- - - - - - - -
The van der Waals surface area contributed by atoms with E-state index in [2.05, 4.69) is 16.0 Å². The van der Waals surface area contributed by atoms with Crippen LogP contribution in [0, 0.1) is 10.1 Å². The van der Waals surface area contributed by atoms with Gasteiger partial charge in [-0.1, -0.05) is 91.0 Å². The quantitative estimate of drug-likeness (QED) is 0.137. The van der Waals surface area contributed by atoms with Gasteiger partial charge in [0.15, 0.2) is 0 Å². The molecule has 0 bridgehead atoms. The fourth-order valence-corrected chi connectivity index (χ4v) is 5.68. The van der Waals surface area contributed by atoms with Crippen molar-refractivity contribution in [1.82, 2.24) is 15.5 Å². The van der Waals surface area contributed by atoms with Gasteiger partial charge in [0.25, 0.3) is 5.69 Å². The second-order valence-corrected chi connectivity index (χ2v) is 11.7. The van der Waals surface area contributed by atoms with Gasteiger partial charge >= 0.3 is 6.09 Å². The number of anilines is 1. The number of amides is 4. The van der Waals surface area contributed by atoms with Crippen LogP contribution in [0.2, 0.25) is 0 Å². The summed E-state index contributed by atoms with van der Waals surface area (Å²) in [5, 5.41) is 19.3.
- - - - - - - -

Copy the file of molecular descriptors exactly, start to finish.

The van der Waals surface area contributed by atoms with E-state index in [2.05, 4.69) is 16.0 Å². The van der Waals surface area contributed by atoms with Crippen LogP contribution in [0, 0.1) is 10.1 Å². The van der Waals surface area contributed by atoms with Gasteiger partial charge in [-0.1, -0.05) is 91.0 Å². The quantitative estimate of drug-likeness (QED) is 0.137. The van der Waals surface area contributed by atoms with Gasteiger partial charge in [0.15, 0.2) is 0 Å². The molecule has 0 bridgehead atoms. The fourth-order valence-corrected chi connectivity index (χ4v) is 5.68. The van der Waals surface area contributed by atoms with Crippen molar-refractivity contribution in [1.82, 2.24) is 15.5 Å². The van der Waals surface area contributed by atoms with Gasteiger partial charge in [0.25, 0.3) is 5.69 Å². The second-order valence-corrected chi connectivity index (χ2v) is 11.7. The van der Waals surface area contributed by atoms with Gasteiger partial charge >= 0.3 is 6.09 Å². The number of anilines is 1. The number of amides is 4. The van der Waals surface area contributed by atoms with Crippen LogP contribution in [0.2, 0.25) is 0 Å². The summed E-state index contributed by atoms with van der Waals surface area (Å²) in [5, 5.41) is 19.3.